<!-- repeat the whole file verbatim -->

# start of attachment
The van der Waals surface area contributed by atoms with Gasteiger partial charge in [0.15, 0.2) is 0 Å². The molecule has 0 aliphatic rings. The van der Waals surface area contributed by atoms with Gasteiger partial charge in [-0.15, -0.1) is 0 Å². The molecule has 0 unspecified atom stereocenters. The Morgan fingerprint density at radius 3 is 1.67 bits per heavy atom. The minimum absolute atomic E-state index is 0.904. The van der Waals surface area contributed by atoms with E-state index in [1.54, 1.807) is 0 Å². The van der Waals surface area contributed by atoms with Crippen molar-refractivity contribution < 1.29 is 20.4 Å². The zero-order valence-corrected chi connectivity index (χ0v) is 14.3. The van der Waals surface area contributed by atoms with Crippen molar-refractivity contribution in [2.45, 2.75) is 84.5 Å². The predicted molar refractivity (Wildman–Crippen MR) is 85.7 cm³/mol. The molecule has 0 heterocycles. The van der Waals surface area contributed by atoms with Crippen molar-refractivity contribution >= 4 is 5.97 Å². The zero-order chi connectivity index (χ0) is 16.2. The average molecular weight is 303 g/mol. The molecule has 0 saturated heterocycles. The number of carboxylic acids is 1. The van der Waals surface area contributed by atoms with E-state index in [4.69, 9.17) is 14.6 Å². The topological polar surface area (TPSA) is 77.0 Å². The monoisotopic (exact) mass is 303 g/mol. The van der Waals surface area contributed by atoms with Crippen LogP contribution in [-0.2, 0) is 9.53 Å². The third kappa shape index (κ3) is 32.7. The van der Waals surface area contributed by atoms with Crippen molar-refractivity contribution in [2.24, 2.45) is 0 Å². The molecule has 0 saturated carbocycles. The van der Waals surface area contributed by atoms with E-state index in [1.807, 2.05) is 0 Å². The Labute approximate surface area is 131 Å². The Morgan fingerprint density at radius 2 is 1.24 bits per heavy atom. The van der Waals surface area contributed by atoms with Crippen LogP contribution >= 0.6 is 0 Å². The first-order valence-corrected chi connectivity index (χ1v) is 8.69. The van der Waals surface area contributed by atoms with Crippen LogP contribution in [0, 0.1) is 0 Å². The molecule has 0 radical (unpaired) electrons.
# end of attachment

The van der Waals surface area contributed by atoms with Gasteiger partial charge in [0.15, 0.2) is 0 Å². The molecule has 0 aliphatic rings. The van der Waals surface area contributed by atoms with Gasteiger partial charge in [-0.15, -0.1) is 0 Å². The molecule has 0 unspecified atom stereocenters. The Morgan fingerprint density at radius 3 is 1.67 bits per heavy atom. The minimum absolute atomic E-state index is 0.904. The van der Waals surface area contributed by atoms with E-state index in [1.54, 1.807) is 0 Å². The van der Waals surface area contributed by atoms with Crippen molar-refractivity contribution < 1.29 is 20.4 Å². The zero-order valence-corrected chi connectivity index (χ0v) is 14.3. The van der Waals surface area contributed by atoms with Crippen molar-refractivity contribution in [2.45, 2.75) is 84.5 Å². The predicted molar refractivity (Wildman–Crippen MR) is 85.7 cm³/mol. The molecule has 0 heterocycles. The van der Waals surface area contributed by atoms with Crippen molar-refractivity contribution >= 4 is 5.97 Å². The zero-order chi connectivity index (χ0) is 16.2. The average molecular weight is 303 g/mol. The molecule has 0 saturated heterocycles. The number of carboxylic acids is 1. The van der Waals surface area contributed by atoms with E-state index in [4.69, 9.17) is 14.6 Å². The topological polar surface area (TPSA) is 77.0 Å². The monoisotopic (exact) mass is 303 g/mol. The van der Waals surface area contributed by atoms with Crippen LogP contribution in [-0.2, 0) is 9.53 Å². The third kappa shape index (κ3) is 32.7. The van der Waals surface area contributed by atoms with Crippen molar-refractivity contribution in [2.24, 2.45) is 0 Å². The molecule has 0 saturated carbocycles. The van der Waals surface area contributed by atoms with E-state index in [1.807, 2.05) is 0 Å². The Labute approximate surface area is 131 Å². The Morgan fingerprint density at radius 2 is 1.24 bits per heavy atom. The van der Waals surface area contributed by atoms with Crippen LogP contribution >= 0.6 is 0 Å². The first-order valence-corrected chi connectivity index (χ1v) is 8.69. The van der Waals surface area contributed by atoms with Crippen LogP contribution in [0, 0.1) is 0 Å². The molecule has 0 radical (unpaired) electrons.